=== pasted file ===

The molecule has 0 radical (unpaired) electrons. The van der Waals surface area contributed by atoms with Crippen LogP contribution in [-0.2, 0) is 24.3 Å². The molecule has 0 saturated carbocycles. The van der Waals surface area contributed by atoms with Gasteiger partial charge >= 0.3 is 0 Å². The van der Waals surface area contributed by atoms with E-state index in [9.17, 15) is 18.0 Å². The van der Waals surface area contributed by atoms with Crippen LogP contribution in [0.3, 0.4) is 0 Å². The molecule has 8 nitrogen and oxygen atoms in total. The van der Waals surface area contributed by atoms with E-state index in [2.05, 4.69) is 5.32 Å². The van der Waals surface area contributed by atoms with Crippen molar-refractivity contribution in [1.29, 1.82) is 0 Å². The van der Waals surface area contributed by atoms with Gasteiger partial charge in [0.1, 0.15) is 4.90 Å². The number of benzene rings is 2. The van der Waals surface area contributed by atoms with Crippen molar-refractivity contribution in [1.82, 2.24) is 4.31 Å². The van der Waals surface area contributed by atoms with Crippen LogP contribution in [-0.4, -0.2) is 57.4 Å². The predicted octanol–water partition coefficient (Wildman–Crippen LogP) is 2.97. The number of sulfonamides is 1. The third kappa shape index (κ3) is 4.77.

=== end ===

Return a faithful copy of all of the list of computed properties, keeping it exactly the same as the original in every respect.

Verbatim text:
The molecule has 0 radical (unpaired) electrons. The van der Waals surface area contributed by atoms with Crippen LogP contribution in [-0.2, 0) is 24.3 Å². The molecule has 0 saturated carbocycles. The van der Waals surface area contributed by atoms with Gasteiger partial charge >= 0.3 is 0 Å². The van der Waals surface area contributed by atoms with E-state index in [9.17, 15) is 18.0 Å². The van der Waals surface area contributed by atoms with Crippen LogP contribution in [0.3, 0.4) is 0 Å². The molecule has 8 nitrogen and oxygen atoms in total. The van der Waals surface area contributed by atoms with E-state index in [2.05, 4.69) is 5.32 Å². The van der Waals surface area contributed by atoms with Crippen molar-refractivity contribution in [1.29, 1.82) is 0 Å². The van der Waals surface area contributed by atoms with Gasteiger partial charge in [0.1, 0.15) is 4.90 Å². The number of benzene rings is 2. The van der Waals surface area contributed by atoms with Crippen molar-refractivity contribution in [1.82, 2.24) is 4.31 Å². The van der Waals surface area contributed by atoms with Crippen LogP contribution in [-0.4, -0.2) is 57.4 Å². The predicted octanol–water partition coefficient (Wildman–Crippen LogP) is 2.97. The number of sulfonamides is 1. The third kappa shape index (κ3) is 4.77.